Nevis Hill Walking Club has a very active programme of walks for members of the club right across the Lochaber area and beyond. Like minded people get together to share the experience of the walks as peers and there is a good culture of self reliance. So they all understand the need to be able to navigate and today we went for some navigation training for some of the members. This was great timing for me since I was at a workshop for teachers of navigation on Monday with Nigel Williams of Glenmore Lodge and I was very keen to try out some of the ideas.
We went to the north side of Loch Leven and walked from Callert to the col at .446 and Tom Meadhoin. We spent some time doing exercises around cones up on the hillside before putting it all together in 3D navigation ... Direction, Distance and Description. The new methods of teaching I learned went down really well and seemed to simplify the process greatly. Who knew you could follow a bearing without needing to use a number or even turn the dial on the compass? We successfully found our way round some contour features before heading home with amazing views of Glen Coe. It was a lovely day which was good news for us as well as for the Skyline Scotland Ring of Steall Race and No Fuss Events Braveheart Triathlon. It was a busy day in the mountains of the Outdoor Capital of the UK!
Ben Nevis by the Pony Track
Every Wednesday and Saturday in the summer months we run guided group walks up Ben Nevis by the regular trail from Achintee. Today I had the pleasure of the company of Vera, Jim, Helen, Lynford, Mike, Sandra and Jean. I really enjoy these walks because I get the chance to tell visitors to the area all about Ben Nevis, the geology and botany, about the summit observatory, driving the Model T Ford up to the top, Dun Deardail vitrified fort, the hopeful community purchase of the Rio Tinto land and many other things. There were lots of other people on the trail today, especially in the first half as we weaved a way through the broken steps below windy corner. Nevis Landscape Partnership will manage the rebuilding of this section of path very soon and it will be much more pleasant to walk on.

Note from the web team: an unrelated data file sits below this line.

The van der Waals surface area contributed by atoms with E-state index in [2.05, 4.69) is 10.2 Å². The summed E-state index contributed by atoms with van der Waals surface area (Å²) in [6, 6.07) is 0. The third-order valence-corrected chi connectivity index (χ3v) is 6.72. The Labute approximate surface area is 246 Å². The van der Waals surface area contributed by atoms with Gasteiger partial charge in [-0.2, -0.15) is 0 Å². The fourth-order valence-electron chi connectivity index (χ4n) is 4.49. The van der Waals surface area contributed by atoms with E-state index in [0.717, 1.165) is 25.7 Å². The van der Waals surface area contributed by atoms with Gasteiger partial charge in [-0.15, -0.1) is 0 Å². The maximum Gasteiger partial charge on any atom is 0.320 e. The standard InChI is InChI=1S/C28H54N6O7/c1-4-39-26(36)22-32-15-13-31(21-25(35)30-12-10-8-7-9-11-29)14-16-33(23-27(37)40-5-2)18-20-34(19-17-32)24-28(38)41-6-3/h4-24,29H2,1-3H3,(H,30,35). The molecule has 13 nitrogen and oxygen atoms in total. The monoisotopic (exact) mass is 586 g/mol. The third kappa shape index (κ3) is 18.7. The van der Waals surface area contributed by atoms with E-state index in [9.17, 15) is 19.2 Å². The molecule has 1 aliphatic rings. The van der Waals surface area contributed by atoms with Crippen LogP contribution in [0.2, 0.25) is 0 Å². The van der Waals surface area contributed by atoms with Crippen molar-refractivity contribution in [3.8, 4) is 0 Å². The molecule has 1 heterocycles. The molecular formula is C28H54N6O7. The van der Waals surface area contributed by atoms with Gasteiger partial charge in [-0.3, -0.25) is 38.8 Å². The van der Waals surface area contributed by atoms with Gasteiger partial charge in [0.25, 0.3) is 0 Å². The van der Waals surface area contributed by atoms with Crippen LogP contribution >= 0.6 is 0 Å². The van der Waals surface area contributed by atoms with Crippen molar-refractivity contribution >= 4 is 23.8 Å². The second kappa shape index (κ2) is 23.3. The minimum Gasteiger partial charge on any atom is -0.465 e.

The team did fantastically well and we were rewarded with fine views and cool clouds for most of the climb. Unfortunately the summit just got shrouded in mist as we got there and we did not see a golden eagle. Despite these things we had a lovely time but we all agreed that coming down is just as hard work as going up and possibly more sore on the legs as well. Climbing Ben Nevis is a great undertaking and whether your challenge is a classic ice climb in the winter or to walk up in summer we're delighted to help anyone.
Self reliance is a fundamental principle of mountaineering. By participating we accept this and take responsibility for the decisions we make. These blog posts and conditions reports are intended to help you make good decisions. They do not remove the need for you to make your own judgements when out in the hills.